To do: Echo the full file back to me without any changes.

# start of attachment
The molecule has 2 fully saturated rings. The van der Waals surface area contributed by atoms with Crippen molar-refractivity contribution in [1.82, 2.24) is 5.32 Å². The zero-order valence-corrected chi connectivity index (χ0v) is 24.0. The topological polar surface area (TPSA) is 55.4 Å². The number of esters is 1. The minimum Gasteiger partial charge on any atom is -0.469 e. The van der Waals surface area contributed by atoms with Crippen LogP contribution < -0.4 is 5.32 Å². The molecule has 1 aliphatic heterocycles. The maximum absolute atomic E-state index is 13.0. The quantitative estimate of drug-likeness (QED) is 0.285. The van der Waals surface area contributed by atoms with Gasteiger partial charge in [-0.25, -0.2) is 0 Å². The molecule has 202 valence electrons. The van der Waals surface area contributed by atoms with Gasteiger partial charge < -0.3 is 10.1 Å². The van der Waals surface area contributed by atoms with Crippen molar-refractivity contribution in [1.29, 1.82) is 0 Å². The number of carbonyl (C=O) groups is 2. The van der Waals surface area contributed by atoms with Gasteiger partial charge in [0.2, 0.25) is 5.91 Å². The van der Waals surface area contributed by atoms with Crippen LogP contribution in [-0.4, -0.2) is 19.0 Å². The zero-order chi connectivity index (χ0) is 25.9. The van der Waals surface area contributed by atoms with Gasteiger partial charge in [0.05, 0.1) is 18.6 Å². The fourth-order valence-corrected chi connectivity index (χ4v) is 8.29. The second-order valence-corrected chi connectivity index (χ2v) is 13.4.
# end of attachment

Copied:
The molecule has 2 fully saturated rings. The van der Waals surface area contributed by atoms with Crippen molar-refractivity contribution in [1.82, 2.24) is 5.32 Å². The zero-order valence-corrected chi connectivity index (χ0v) is 24.0. The topological polar surface area (TPSA) is 55.4 Å². The number of esters is 1. The minimum Gasteiger partial charge on any atom is -0.469 e. The van der Waals surface area contributed by atoms with Crippen LogP contribution < -0.4 is 5.32 Å². The molecule has 1 aliphatic heterocycles. The maximum absolute atomic E-state index is 13.0. The quantitative estimate of drug-likeness (QED) is 0.285. The van der Waals surface area contributed by atoms with Gasteiger partial charge in [-0.25, -0.2) is 0 Å². The molecule has 202 valence electrons. The van der Waals surface area contributed by atoms with Gasteiger partial charge < -0.3 is 10.1 Å². The van der Waals surface area contributed by atoms with Crippen molar-refractivity contribution in [1.29, 1.82) is 0 Å². The number of carbonyl (C=O) groups is 2. The van der Waals surface area contributed by atoms with Gasteiger partial charge in [0.2, 0.25) is 5.91 Å². The van der Waals surface area contributed by atoms with Crippen LogP contribution in [-0.4, -0.2) is 19.0 Å². The zero-order chi connectivity index (χ0) is 25.9. The van der Waals surface area contributed by atoms with Gasteiger partial charge in [0.05, 0.1) is 18.6 Å². The fourth-order valence-corrected chi connectivity index (χ4v) is 8.29. The second-order valence-corrected chi connectivity index (χ2v) is 13.4.